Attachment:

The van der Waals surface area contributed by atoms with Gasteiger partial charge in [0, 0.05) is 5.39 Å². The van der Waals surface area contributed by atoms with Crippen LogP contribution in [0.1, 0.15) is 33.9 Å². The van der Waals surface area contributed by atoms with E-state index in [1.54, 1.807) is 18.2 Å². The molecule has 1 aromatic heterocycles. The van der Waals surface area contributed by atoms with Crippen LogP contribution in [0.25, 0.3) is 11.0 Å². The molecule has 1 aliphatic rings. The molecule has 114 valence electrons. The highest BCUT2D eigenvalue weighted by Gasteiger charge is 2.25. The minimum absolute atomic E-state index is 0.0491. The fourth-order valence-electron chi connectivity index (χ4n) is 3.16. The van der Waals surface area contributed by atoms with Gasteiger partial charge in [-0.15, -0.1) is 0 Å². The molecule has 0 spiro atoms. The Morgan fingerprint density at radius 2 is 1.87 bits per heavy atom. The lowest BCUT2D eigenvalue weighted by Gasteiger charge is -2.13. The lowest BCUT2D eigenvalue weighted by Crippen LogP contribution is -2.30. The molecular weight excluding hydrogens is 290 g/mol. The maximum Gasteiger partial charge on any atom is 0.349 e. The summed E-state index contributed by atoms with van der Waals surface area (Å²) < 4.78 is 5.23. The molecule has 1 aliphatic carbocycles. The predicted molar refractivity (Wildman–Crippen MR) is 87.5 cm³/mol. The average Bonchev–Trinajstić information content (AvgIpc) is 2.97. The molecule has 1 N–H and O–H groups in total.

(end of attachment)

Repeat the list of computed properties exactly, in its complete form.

The van der Waals surface area contributed by atoms with Gasteiger partial charge in [0, 0.05) is 5.39 Å². The van der Waals surface area contributed by atoms with Crippen LogP contribution in [0.1, 0.15) is 33.9 Å². The van der Waals surface area contributed by atoms with E-state index in [1.54, 1.807) is 18.2 Å². The molecule has 1 aromatic heterocycles. The van der Waals surface area contributed by atoms with Crippen LogP contribution in [0.25, 0.3) is 11.0 Å². The molecule has 1 aliphatic rings. The molecule has 114 valence electrons. The highest BCUT2D eigenvalue weighted by Gasteiger charge is 2.25. The minimum absolute atomic E-state index is 0.0491. The fourth-order valence-electron chi connectivity index (χ4n) is 3.16. The van der Waals surface area contributed by atoms with Gasteiger partial charge in [-0.15, -0.1) is 0 Å². The molecule has 0 spiro atoms. The Morgan fingerprint density at radius 2 is 1.87 bits per heavy atom. The lowest BCUT2D eigenvalue weighted by Gasteiger charge is -2.13. The lowest BCUT2D eigenvalue weighted by Crippen LogP contribution is -2.30. The molecular weight excluding hydrogens is 290 g/mol. The maximum Gasteiger partial charge on any atom is 0.349 e. The summed E-state index contributed by atoms with van der Waals surface area (Å²) < 4.78 is 5.23. The molecule has 1 aliphatic carbocycles. The predicted molar refractivity (Wildman–Crippen MR) is 87.5 cm³/mol. The average Bonchev–Trinajstić information content (AvgIpc) is 2.97. The molecule has 1 N–H and O–H groups in total.